0
Medicine and Public Policy |

High and Rising Health Care Costs. Part 3: The Role of Health Care Providers FREE

Thomas Bodenheimer, MD
[+] Article and Author Information

From the University of California, San Francisco, San Francisco, California.


Potential Financial Conflicts of Interest: None disclosed.

Requests for Single Reprints: Thomas Bodenheimer, MD, Department of Family and Community Medicine, University of California, San Francisco, Building 80-83, San Francisco General Hospital, 1001 Potrero Avenue, San Francisco, CA 94110; e-mail, tbodenheimer@medsch.ucsf.edu.


Ann Intern Med. 2005;142(12_Part_1):996-1002. doi:10.7326/0003-4819-142-12_Part_1-200506210-00009
Text Size: A A A

The first article in this series discussed whether the cost of health care is a serious problem, presented evidence that demographic factors do not explain rising costs, and summarized the debate over whether free-market principles would contain costs (1). The second article focused on technology as a cost driver and discussed whether costs could be contained through expenditure controls or global budgets (2). This third article explores whether health expenditures are high because of the market power of health care providers and reviews the mechanisms that might control the prices and quantities of health care.

Market power is the degree of influence that an organization has over another organization (3). In economic terms, it is the ability of a seller to raise prices without losing business (4). Take the common example of health insurance plans buying hospital services: If the hospital (the seller) can negotiate a contract with the insurer that gives the hospital the reimbursement (price) it wants, the hospital has market power. If the insurer can prevent the hospital from raising its price by refusing to sign a contract with the hospital (causing the hospital to lose the patients enrolled in that insurance plan), the insurer has market power.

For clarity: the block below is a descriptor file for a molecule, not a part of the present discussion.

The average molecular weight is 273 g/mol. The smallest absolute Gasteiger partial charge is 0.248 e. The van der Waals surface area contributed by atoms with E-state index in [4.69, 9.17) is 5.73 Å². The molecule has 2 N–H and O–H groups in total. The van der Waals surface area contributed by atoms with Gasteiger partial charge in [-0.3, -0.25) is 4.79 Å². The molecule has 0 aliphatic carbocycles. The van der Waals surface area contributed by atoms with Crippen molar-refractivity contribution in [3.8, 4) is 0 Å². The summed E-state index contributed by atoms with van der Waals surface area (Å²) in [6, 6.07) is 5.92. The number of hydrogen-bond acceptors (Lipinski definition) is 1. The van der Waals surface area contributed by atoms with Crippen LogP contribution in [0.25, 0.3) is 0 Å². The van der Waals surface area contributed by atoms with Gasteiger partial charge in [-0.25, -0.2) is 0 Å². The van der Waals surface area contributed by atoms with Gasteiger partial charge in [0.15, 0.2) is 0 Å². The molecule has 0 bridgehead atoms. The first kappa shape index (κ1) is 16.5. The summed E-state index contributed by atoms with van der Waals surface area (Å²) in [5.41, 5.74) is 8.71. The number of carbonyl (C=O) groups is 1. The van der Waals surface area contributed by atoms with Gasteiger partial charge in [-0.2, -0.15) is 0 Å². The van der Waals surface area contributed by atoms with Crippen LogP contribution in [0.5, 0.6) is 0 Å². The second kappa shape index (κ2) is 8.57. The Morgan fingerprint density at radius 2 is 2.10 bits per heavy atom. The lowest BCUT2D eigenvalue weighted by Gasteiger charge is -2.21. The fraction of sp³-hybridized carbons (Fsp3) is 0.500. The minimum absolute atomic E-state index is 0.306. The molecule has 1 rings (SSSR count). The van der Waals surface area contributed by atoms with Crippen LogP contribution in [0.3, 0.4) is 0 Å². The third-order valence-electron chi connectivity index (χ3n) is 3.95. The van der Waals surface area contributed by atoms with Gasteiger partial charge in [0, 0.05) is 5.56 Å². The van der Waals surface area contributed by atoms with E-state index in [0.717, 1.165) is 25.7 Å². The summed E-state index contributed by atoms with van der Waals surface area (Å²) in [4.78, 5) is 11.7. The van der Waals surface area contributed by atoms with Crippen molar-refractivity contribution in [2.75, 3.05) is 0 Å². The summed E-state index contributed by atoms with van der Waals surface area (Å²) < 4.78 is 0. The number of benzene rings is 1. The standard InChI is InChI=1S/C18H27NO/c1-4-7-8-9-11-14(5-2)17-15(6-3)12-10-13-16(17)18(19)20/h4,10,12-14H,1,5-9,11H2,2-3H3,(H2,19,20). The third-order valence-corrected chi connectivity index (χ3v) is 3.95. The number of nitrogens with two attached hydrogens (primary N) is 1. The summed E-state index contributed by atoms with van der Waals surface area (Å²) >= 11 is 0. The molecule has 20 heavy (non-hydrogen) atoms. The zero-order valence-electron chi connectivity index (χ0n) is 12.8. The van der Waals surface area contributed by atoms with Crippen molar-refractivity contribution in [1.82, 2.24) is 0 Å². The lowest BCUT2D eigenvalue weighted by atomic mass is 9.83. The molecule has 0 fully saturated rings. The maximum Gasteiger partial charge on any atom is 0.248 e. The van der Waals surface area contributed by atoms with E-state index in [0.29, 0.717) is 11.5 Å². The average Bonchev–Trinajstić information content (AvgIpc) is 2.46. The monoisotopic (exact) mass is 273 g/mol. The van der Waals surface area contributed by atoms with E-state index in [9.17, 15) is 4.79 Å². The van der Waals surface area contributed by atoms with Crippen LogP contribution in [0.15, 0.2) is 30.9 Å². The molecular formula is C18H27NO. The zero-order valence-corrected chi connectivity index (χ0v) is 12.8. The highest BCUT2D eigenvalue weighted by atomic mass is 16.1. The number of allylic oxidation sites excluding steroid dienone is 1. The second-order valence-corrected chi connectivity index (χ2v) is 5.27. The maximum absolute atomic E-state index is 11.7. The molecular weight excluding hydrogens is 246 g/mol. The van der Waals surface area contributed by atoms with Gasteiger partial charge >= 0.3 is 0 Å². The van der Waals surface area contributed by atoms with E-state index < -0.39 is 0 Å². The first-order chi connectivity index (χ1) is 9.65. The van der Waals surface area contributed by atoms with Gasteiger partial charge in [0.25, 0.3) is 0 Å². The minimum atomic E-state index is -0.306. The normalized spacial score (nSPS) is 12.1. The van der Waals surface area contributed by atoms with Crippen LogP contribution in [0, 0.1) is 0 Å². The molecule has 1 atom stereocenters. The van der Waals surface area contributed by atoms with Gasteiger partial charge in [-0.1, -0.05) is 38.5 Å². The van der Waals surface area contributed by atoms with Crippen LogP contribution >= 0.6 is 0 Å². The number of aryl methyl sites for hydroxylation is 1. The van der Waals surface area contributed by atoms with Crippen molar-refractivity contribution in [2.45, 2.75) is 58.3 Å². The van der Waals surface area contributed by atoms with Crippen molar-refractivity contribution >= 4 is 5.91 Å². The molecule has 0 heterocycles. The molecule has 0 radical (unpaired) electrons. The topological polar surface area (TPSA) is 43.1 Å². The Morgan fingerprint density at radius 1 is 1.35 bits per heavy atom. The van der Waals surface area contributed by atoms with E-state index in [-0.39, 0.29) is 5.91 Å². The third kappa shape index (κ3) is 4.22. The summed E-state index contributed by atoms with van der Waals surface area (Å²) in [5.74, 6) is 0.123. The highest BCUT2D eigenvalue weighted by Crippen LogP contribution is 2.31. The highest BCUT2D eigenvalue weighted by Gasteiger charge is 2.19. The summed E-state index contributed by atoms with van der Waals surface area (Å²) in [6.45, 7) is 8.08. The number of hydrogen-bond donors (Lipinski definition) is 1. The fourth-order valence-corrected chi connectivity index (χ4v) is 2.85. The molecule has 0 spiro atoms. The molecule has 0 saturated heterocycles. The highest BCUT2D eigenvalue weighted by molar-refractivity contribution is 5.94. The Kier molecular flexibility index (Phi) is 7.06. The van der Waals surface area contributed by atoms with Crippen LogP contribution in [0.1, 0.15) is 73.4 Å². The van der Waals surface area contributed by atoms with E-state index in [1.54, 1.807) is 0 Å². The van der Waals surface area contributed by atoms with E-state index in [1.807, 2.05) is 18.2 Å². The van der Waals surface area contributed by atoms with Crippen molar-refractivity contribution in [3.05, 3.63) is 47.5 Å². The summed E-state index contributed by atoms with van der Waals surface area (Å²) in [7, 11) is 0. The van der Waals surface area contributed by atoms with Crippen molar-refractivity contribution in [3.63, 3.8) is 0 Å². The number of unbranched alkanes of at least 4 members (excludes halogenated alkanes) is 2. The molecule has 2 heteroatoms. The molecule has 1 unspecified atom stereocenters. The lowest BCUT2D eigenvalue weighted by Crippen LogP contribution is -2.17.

Some observers believe that provider market power explains much of the outlier status of U.S. health expenditures compared with those of other nations (57). According to this view, when payers have market power, costs rise more slowly; when providers or suppliers wield market clout, costs increase more rapidly. When health insurance developed in Canada, the market power of the sole payers of health services—provincial governments—enabled those payers to restrict prices paid to hospitals and physicians. In contrast, the U.S. health insurance industry was initially dominated by Blue Cross and Blue Shield, institutions that were controlled by hospitals and physicians. This uncontested provider market power allowed lucrative reimbursement formulas for hospitals and physicians. These formulas were replicated in Medicare as a result of the influence of Blue Cross, Blue Shield, the American Hospital Association, and the American Medical Association over the writing of Medicare regulations (5, 7). In addition, the pharmaceutical industry has deterred most governmental regulation of drug prices by using its influence over legislators (8). The result of the historical domination of providers and suppliers over payers has been a price structure far different from that of health care in most developed nations.